• http://www.blogger.com/profile/10648727700659999180 Schuyler Null
    Update: Chinese-Japanese tensions over disputed resource-rich, East China Sea island chain continue to escalate with China announcing a hold on exports of rare earth minerals to its neighbor. Unclear what it means for U.S. interests in the region, but recent American fears of Chinese REE bullying appear to have been well founded.
  • http://www.blogger.com/profile/03128183522318032094 Steve Salmony
    If the natural world is to be given its due and the human world is not to go utterly mad, then we have a great deal of work ahead of us. What troubles me is the way ‘the brightest and best’; the smartest guys in the room; the ones who report they have not flown commercial since the 70s; the casino operatives who have added nothing to the human economy and marked themselves as thieves of the highest order; the relentless plunderers of Earth’s resources and reckless degraders of its environs; the greediest among us who have hoarded most of the world’s wealth but done nothing productive to obtain it; those who live long and large without regard to human limits and Earth’s limitations, engage so righteously in conscious deception as well as in willful denial of any effort to communicate about matters of concern that do not buttress their selfish interests. These self-proclaimed masters of the universe have much larger, more fashionable and ever important agendas than educating the human family, telling the truth and doing the right thing, I suppose.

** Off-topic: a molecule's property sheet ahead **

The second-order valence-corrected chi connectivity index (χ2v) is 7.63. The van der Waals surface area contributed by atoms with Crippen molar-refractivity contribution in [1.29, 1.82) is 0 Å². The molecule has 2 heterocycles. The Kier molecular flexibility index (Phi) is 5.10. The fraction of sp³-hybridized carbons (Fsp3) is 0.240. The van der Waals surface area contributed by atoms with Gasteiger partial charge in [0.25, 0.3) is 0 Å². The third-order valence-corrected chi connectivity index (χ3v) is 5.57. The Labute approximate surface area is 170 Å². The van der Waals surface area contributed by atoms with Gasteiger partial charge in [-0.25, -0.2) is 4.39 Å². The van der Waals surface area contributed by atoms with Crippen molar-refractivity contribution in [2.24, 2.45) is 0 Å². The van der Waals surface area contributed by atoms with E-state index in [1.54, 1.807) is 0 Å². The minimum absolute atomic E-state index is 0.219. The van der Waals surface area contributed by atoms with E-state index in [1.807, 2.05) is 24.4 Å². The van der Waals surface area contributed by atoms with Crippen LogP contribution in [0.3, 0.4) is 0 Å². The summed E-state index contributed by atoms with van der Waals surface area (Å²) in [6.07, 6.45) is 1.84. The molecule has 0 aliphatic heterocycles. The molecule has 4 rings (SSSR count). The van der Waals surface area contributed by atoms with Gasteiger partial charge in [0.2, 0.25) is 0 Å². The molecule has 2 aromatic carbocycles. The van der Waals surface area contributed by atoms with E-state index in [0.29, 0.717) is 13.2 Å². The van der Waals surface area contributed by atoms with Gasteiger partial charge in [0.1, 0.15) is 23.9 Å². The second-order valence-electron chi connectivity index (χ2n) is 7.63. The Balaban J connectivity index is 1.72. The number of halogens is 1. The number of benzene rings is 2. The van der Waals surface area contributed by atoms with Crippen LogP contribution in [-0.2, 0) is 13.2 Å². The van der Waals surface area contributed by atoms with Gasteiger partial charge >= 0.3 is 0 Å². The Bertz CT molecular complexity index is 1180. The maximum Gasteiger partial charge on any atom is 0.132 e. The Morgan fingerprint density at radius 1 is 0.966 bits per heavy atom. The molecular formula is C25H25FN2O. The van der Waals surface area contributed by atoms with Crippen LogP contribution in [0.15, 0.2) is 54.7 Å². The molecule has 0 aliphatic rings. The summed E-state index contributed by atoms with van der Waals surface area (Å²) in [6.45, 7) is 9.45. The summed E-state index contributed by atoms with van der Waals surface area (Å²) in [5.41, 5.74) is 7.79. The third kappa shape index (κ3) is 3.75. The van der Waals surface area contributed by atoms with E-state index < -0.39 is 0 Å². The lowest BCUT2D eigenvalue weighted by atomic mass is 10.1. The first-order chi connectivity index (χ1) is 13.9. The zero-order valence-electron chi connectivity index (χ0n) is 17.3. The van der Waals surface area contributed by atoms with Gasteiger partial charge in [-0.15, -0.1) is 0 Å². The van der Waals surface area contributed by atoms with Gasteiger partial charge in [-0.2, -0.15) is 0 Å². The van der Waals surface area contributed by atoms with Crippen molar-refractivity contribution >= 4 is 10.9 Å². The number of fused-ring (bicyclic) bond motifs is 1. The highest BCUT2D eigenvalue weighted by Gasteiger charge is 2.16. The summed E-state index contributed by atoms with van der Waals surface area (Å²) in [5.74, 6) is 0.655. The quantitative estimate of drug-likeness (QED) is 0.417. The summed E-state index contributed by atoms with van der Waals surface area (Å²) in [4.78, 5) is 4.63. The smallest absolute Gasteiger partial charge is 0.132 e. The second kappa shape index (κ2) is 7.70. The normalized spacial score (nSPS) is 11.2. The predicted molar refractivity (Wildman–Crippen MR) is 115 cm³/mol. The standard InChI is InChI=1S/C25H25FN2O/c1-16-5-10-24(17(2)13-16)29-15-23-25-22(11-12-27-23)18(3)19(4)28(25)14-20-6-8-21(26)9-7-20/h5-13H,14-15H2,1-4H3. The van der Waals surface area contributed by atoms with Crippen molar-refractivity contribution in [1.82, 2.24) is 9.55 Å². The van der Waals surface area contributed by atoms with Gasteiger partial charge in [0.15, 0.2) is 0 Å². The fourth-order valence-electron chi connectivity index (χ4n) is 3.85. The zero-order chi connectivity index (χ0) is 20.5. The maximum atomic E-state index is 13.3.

Perhaps the time has come to sort out what is sacred from what is profane about the predominant culture. We need to do this one thing soon, I suppose, because what is profane about the culture is threatening to overwhelm the whatsoever else is sacred in the planetary home we inhabit. At least to me there is something perverse harbored within a culture that makes it ok for the most arrogant, clever and greedy among us to “obey the laws” and still destroy everything which is known to be sacred in the planetary home God blesses us to inhabit…and not desecrate as is plainly occurring in our time. Sad to say, the children will be justified to look back in anger and utter disbelief at the way their avaricious leading elders dishonestly and duplicitously destructed the natural world, even as they claimed so seductively, arrogantly and self-righteously not only to be protecting and preserving God’s Creation but also to be doing "God's work".

    What a shame it is that a tiny minority of morally bankrupt, craven greedmongers are allowed to perpetrate a sham in the name of the human community and God which will likely turn our planetary home into a shambles!
  • Matt
    This is crap. Whats next? China's population problem is now not only effecting how they live and their quality of life, but it is starting to bleed over into other countries that need help in non resource area. The most stunning comment in my mind is the Chinese forgiving debt to extract raw resources from developing countries. What are the security implications?
  • Joey Ammon